At 23, he looked like a tall, goofy kid, all arms and legs and curly hair and a big Texas smile. But Van Cliburn, of Texas in the U.S.A., had a dazzling touch on the keyboard that entranced Soviet audiences in 1958, on his way to winning the prestigious International Tchaikovsky Competition in Moscow. Six months after the Soviets launched Sputnik, Cliburn landed in Moscow to a roar of applause.
In the midst of the Cold War — a struggle that often involved symbolic one-upmanship — Americans embraced Van Cliburn as one of the war’s heroes. Though he’d been tremendously received by the people of Moscow, he was cast for a time as a man who’d beaten the Soviets at their own competition. It was a role that took him to worldwide fame, along, of course, with his spectacular playing, particularly of Tchaikovsky’s Piano Concerto No. 1.
Cliburn was the first classical musician to gain a rock-star sort of following, and he really put a younger, hipper face on classical music, spreading its popularity and drawing sell-out crowds in large and medium-sized cities (yes, he played in Raleigh) for years, though he retired the first time in the late 1970s.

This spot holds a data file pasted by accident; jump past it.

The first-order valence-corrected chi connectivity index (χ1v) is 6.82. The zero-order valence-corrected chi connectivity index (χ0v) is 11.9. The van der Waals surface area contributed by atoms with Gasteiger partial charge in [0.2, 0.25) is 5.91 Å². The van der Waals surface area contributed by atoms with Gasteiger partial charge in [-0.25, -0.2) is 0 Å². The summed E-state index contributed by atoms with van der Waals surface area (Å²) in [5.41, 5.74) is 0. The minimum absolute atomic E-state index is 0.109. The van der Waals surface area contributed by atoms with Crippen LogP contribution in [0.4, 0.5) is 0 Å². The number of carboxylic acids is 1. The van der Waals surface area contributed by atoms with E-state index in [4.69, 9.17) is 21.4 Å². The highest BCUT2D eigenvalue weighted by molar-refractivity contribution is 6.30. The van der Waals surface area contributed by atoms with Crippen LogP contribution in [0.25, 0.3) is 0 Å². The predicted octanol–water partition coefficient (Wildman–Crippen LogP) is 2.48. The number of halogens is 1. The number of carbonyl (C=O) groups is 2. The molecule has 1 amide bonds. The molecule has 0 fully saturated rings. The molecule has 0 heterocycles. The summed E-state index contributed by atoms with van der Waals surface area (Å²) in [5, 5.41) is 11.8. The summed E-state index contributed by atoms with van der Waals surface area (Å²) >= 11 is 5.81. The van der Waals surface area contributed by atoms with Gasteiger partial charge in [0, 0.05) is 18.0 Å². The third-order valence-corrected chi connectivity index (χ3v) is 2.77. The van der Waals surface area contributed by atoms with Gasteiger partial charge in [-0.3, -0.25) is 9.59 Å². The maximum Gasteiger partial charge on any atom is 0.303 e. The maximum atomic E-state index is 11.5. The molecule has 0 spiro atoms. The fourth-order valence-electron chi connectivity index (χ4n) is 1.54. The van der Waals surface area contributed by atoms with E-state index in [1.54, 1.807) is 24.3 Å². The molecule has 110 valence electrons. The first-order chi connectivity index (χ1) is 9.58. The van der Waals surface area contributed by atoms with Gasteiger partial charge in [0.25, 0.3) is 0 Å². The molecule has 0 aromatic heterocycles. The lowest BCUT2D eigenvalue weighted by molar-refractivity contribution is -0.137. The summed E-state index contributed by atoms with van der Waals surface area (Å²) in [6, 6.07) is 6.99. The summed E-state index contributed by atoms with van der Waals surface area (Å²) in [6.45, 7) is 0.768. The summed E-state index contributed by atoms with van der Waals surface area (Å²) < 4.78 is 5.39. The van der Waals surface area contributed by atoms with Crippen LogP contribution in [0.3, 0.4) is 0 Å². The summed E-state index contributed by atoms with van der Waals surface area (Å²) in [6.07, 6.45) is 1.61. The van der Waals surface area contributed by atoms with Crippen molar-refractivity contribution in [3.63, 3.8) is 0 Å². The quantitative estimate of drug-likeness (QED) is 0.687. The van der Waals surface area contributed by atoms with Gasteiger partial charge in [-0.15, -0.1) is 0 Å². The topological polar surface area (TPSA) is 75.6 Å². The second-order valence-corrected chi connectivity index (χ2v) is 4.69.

Cliburn endured all sorts of labels, from being compared to Elvis Presley to being criticized for his commercial success, but he was a homebody of sorts, staying close to his Fort Worth, Tex., mansion and a few close friends. Patrons started the Van Cliburn Foundation and a now-prestigious piano competition that bears the pianist’s name.
Though he might have marketed his youth and personal magnetism in a more aggressive way, Cliburn was in fact a serious musician, though one whose greatest success came early in his career. Though he had won other contests, it was the Tchaikovsky, and the fact that The New York Times’ Max Frankel was there, that really caused Cliburn’s career to explode. And his fame never really faded, except by his own design.